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Sub-prime market is thriving in India

Estimated US$10-11b market for unsecured credit growing at 25-30%

(NEW DELHI) Like the US, India too has a sub-prime market and it is booming. The success of early entrants like Citi Financial and GE Money has encouraged several others to enter the consumer lending business – nearly half of which is a sub-prime market, says a report in Business Standard.

These include players like HSBC (Pragati Finance), Stanchart (Prime Financial), Fullerton India, DBS Cholamandalam and Indiabulls.

Many more are coming. Industry sources said Barclays, Deutsche Bank and AIG are eyeing the segment, which includes private lenders like ICICI Bank and HDFC Bank, which entered in 2004.

What is attracting them is an estimated US$10-11 billion market for unsecured credit, which is growing at 25-30 per cent, according to Citi Financial managing director Sandeep Soni. The smaller players are growing at 50 per cent or more.

‘The non-banking finance companies, or NBFCs, are riding on the aspirations of people who were under-served by banks,’ said Mr Soni.

‘It’s an untapped market. There’s an opportunity to expand the market like in telecom,’ said Rajeev Yadav, head of personal loans at GE Money. Sub-prime has become a dirty word, so many multinationals in India call it a nearprime market and refuse to draw parallels.

A typical sub-prime customer is the self-employed, neighbourhood retailer or a trader who needs credit to buy goods and grow his business. He may be filing a tax return – most show an income of 70,000 rupees (S$2,604) to 80,000 rupees – but it does not truly reflect his cash flows.

‘Many of these people do huge business in cash; there’s no way it can be registered on paper. We use a lot of surrogates to estimate their income or cash flows,’ said Biju Pillai, business head, personal loans, HDFC Bank.

Take a car mechanic, who comes to borrow, say, 25,000 rupees. Lenders like GE Money will look at surrogates like his bank balance or his credit card records or visit his shop to estimate his income.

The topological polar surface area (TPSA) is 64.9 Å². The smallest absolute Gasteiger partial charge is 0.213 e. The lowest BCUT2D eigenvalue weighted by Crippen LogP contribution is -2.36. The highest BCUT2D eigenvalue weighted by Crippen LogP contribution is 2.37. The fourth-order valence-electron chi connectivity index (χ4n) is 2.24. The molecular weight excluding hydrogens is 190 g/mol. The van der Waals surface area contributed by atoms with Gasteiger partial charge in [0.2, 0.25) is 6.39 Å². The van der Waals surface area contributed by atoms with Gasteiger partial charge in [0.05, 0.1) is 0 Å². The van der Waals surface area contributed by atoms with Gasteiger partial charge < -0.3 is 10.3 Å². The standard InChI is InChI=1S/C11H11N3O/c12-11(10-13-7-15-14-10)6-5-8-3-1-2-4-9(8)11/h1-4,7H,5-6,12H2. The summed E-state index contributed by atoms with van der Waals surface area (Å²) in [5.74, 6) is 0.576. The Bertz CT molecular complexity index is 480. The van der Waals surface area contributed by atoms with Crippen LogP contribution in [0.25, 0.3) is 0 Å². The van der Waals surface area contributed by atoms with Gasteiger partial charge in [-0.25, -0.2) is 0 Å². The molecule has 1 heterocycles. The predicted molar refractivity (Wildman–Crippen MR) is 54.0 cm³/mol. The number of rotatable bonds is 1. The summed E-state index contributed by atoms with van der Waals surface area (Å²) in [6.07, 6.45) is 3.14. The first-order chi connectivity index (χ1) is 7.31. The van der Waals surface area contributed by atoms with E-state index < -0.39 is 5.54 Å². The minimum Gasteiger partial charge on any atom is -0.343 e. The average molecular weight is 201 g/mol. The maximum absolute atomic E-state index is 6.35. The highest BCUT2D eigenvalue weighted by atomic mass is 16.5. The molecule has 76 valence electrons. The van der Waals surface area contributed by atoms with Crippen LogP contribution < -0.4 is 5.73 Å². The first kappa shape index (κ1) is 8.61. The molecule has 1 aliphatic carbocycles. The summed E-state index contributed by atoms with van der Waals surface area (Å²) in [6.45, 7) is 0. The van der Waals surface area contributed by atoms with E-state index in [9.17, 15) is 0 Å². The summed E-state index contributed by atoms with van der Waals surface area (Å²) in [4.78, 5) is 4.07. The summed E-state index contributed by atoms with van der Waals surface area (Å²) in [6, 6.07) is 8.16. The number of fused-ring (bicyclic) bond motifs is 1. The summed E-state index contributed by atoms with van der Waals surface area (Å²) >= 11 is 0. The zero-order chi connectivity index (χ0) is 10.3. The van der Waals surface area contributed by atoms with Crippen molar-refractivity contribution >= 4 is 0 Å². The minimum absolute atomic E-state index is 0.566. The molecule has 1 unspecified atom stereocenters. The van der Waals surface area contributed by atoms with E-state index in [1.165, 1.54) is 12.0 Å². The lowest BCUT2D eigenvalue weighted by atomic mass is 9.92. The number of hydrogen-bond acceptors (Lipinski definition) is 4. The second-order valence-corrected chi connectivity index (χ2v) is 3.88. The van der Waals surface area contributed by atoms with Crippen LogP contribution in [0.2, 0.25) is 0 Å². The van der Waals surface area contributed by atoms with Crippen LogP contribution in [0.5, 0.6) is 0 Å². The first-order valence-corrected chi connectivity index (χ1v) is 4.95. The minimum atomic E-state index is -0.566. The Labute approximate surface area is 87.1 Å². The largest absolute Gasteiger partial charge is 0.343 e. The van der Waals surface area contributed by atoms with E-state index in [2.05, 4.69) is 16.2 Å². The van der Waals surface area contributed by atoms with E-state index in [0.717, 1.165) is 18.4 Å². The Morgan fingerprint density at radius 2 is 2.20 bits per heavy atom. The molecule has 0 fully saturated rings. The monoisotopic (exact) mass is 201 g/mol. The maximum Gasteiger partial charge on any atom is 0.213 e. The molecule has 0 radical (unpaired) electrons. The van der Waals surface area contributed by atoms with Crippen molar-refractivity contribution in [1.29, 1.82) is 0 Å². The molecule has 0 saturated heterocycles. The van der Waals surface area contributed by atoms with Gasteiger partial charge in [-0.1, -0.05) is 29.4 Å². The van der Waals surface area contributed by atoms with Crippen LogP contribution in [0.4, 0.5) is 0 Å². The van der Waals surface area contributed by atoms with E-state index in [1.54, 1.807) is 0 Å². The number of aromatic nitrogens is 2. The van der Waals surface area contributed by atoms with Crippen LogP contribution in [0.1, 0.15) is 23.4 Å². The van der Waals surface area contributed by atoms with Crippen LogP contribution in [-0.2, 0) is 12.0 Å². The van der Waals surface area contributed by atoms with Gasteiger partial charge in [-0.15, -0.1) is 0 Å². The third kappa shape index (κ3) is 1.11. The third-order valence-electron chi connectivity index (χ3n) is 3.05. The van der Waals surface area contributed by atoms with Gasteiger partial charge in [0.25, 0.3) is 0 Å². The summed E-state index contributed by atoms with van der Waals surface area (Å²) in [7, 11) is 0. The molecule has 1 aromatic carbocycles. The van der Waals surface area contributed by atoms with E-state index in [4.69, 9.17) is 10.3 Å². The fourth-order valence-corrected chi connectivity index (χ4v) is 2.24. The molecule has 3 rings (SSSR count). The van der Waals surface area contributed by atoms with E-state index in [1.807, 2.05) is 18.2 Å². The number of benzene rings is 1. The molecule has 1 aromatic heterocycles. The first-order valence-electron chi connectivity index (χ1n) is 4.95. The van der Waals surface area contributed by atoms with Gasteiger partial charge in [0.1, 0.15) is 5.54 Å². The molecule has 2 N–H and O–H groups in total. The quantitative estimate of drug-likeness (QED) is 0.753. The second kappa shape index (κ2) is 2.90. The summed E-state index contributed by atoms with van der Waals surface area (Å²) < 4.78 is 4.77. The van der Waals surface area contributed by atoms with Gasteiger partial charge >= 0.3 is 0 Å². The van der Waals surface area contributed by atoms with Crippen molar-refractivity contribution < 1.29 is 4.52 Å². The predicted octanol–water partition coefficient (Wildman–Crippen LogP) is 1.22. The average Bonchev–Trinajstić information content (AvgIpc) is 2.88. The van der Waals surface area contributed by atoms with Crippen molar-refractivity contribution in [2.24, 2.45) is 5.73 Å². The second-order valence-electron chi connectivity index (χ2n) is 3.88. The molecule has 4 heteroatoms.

‘If he maintains an average bank balance of 2,000-3,000 rupees and that’s increasing or services an EMI of 1,500 rupees on credit card or another loan, it shows he has cash flows. Banking tells us about a guy’s character, about his cash flows. His ability to service an existing loan or an EMI indicates his credit-worthiness,’ Mr Yadav added.

‘You can’t expect people to have either of the two where only 30 million people file tax returns and most of the economy runs on cash,’ said a senior executive with an NBFC.

To expand their pool of customers, companies like GE Money run pilots to test various surrogate programmes (based on income, quality of bank statements, earlier loan or field verification). At any given point, these companies have five to six surrogate programmes running.

Customers for NBFCs also include salaried people and professionals like doctors and chartered accountants, who are prime customers.

A salaried employee could be a business process outsourcing executive earning 8,000-10,000 rupees a month who wants to buy a bike, a mobile phone or a personal computer. The customer could also be a blue-collar worker who wants to do up his house or buy a refrigerator or TV. Many of these are first-time borrowers.

In the absence of credit history, companies like Citi Financial have built a database of customers by providing loans for two-wheelers, television, washing machines, TV and mobile phones, on which they do not make much money. ‘This is the best way of getting customers on board and creating a pool of tested customers,’ said Mr Soni.

The average ticket size for these loans is 25,000 rupees but could go up to 100,000 rupees. They come with a term of 25 months and interest rates of 45-50 per cent. But the high cost of operations and sourcing (10 to 15 per cent) and defaults (5 to 15 per cent) partly negate the margins.

 

Source: Business Times 4 Sept 07

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